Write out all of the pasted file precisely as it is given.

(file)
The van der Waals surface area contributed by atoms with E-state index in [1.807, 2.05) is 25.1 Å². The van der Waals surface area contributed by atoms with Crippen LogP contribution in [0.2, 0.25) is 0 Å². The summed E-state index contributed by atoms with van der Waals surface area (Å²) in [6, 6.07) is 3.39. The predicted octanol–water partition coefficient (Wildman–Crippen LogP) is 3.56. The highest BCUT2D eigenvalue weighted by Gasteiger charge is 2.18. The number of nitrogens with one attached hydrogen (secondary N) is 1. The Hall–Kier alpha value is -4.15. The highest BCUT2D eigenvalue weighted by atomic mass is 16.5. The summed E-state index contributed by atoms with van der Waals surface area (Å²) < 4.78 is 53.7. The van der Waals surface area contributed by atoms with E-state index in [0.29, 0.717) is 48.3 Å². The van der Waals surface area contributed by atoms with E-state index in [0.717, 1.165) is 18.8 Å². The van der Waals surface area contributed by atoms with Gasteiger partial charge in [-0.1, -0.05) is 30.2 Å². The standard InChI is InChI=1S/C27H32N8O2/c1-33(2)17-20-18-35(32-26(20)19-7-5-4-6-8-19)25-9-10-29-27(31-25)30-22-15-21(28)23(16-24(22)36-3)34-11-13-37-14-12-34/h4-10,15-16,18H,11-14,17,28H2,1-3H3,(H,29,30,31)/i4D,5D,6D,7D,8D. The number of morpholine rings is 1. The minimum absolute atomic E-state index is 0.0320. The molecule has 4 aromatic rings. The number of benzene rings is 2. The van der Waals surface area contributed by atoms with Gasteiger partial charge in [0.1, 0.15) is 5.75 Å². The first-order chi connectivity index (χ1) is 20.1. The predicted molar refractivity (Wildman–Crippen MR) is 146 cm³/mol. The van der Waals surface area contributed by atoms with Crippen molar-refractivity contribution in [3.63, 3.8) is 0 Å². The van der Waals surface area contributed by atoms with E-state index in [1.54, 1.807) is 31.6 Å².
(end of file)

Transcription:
The van der Waals surface area contributed by atoms with E-state index in [1.807, 2.05) is 25.1 Å². The van der Waals surface area contributed by atoms with Crippen LogP contribution in [0.2, 0.25) is 0 Å². The summed E-state index contributed by atoms with van der Waals surface area (Å²) in [6, 6.07) is 3.39. The predicted octanol–water partition coefficient (Wildman–Crippen LogP) is 3.56. The highest BCUT2D eigenvalue weighted by Gasteiger charge is 2.18. The number of nitrogens with one attached hydrogen (secondary N) is 1. The Hall–Kier alpha value is -4.15. The highest BCUT2D eigenvalue weighted by atomic mass is 16.5. The summed E-state index contributed by atoms with van der Waals surface area (Å²) < 4.78 is 53.7. The van der Waals surface area contributed by atoms with E-state index in [0.29, 0.717) is 48.3 Å². The van der Waals surface area contributed by atoms with E-state index in [0.717, 1.165) is 18.8 Å². The van der Waals surface area contributed by atoms with Gasteiger partial charge in [-0.1, -0.05) is 30.2 Å². The standard InChI is InChI=1S/C27H32N8O2/c1-33(2)17-20-18-35(32-26(20)19-7-5-4-6-8-19)25-9-10-29-27(31-25)30-22-15-21(28)23(16-24(22)36-3)34-11-13-37-14-12-34/h4-10,15-16,18H,11-14,17,28H2,1-3H3,(H,29,30,31)/i4D,5D,6D,7D,8D. The number of morpholine rings is 1. The minimum absolute atomic E-state index is 0.0320. The molecule has 4 aromatic rings. The number of benzene rings is 2. The van der Waals surface area contributed by atoms with Gasteiger partial charge in [0.1, 0.15) is 5.75 Å². The first-order chi connectivity index (χ1) is 20.1. The predicted molar refractivity (Wildman–Crippen MR) is 146 cm³/mol. The van der Waals surface area contributed by atoms with Crippen molar-refractivity contribution in [3.63, 3.8) is 0 Å². The van der Waals surface area contributed by atoms with E-state index in [1.54, 1.807) is 31.6 Å².